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LIBRARY TALK – JULY 22, 2022

Off
From the desk of Alison Gibson, Director
We’ve been following the start-up and opening of the Northern Yankee Moonshine business here in Ripley (congratulations and good luck) and got us thinking…Moonshine back in the days of prohibition (1920-1933)—did Brown County have any issue? Well…yes there was, and who knows how many gallons didn’t get confiscated or discovered?
One of the more ingenious hidings of the stills was in Clermont County—an underground room 14-foot square with a crop of corn growing on the surface to disguise—alas, they were caught with a large quantity of mash and moonshine, fined and sent to jail.
In 1923, Ohio made the production of liquor even more ‘illegal’ with a mandatory jail time and $1,000 fee. (About $17,000.00 in today’s exchange)
In the Free Soil neighborhood, a farmer Albert Ellis’ kitchen was raided—had a 12-gallon copper still working, apparently an upgrade, as the old wash boiler type was found discarded.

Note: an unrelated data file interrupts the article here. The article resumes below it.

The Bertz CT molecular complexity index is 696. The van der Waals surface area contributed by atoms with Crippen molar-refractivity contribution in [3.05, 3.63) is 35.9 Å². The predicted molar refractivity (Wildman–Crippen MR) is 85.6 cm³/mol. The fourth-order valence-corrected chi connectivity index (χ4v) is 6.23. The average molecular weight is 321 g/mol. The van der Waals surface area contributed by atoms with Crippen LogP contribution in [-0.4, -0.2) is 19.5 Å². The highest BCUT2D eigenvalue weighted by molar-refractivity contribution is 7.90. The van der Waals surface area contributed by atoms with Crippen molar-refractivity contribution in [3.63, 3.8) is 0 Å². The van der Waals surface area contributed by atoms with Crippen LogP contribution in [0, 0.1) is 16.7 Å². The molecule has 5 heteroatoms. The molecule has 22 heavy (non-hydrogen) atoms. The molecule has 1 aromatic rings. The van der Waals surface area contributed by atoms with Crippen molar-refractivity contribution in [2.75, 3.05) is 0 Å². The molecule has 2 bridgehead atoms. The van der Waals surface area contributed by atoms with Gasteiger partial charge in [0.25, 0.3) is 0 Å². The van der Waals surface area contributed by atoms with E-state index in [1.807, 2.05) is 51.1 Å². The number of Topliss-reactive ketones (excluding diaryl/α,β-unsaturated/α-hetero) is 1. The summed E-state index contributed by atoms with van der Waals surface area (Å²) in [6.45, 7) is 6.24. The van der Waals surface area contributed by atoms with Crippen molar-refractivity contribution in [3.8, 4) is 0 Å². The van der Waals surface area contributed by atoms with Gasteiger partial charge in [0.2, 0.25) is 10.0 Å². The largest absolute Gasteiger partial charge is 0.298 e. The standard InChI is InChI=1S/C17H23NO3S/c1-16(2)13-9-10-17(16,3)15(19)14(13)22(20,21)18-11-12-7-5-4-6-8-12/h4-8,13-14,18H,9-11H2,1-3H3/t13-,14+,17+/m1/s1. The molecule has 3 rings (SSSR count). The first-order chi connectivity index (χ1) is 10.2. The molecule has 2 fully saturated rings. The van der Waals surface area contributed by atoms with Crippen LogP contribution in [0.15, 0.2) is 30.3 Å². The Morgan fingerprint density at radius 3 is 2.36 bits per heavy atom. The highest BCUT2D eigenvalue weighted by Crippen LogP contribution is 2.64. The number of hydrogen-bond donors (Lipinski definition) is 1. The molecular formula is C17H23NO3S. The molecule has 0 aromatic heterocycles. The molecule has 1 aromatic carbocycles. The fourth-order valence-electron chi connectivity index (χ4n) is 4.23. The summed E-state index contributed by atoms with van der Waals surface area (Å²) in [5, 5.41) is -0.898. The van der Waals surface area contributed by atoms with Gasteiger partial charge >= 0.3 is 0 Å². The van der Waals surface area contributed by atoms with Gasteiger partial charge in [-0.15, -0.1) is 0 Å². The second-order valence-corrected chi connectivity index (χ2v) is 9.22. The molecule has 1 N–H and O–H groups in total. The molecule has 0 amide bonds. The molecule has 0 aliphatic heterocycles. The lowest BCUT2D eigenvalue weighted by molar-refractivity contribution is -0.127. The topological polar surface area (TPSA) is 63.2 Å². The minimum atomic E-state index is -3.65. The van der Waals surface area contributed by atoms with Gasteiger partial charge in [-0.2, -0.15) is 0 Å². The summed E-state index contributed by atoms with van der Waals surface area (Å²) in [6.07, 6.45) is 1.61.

A large crowd gathered around the courthouse in April of 1923 when a stills from R.E. Thompson’s farm and Albert Ellis’ home were ‘hacked and hewed” apart, along with gallons of liquor “spread and spewed on and poured in the gutters”
Mrs. May Adams was fined $150.00 for having a pint of moonshine in her possession—she lived in the Logan’s Gap area. If she couldn’t pay the fine, she would have to spend time in the Reformatory in Marysville.
Three gentlemen were holding a moonshine demonstration one evening-alas, the officers found the hidden 2-gallon jug that was the star of the show. All three were fined.
The showboat Cotton Blossom presented The Little Shepherd of Kingdom Come: A Story of Moonshine Whiskey and the Kentucky Hills here in Ripley in 1927.
Of course, even after Prohibition was abandoned, making your own moonshine was illegal. In 1939 Frank Sutherland was arrested near Crosstown after a raid with the deputy sheriff and three state liquor agents found a 50 gallon capacity still hidden in the barn. Sutherland had only lived in the area for a few months, moving from Virginia. Even if you didn’t manufacture the ‘shine, you weren’t supposed to sell it either–in 1936, Raymond (Scooty) Fussnecker of Ripley was found guilty on a charge of selling moonshine liquor.
Lots of tidbits from surrounding counties of confiscation, running from the ‘law’ and production. Sadly, there were news articles on people dying from ingesting badly made moonshine, leaving children parentless.
So if you want some interesting reading longer than this column, we recommend you go to our newspaper archives and type in moonshine, or follow the many, many years of discussion on prohibition and the temperance movement.
Matthew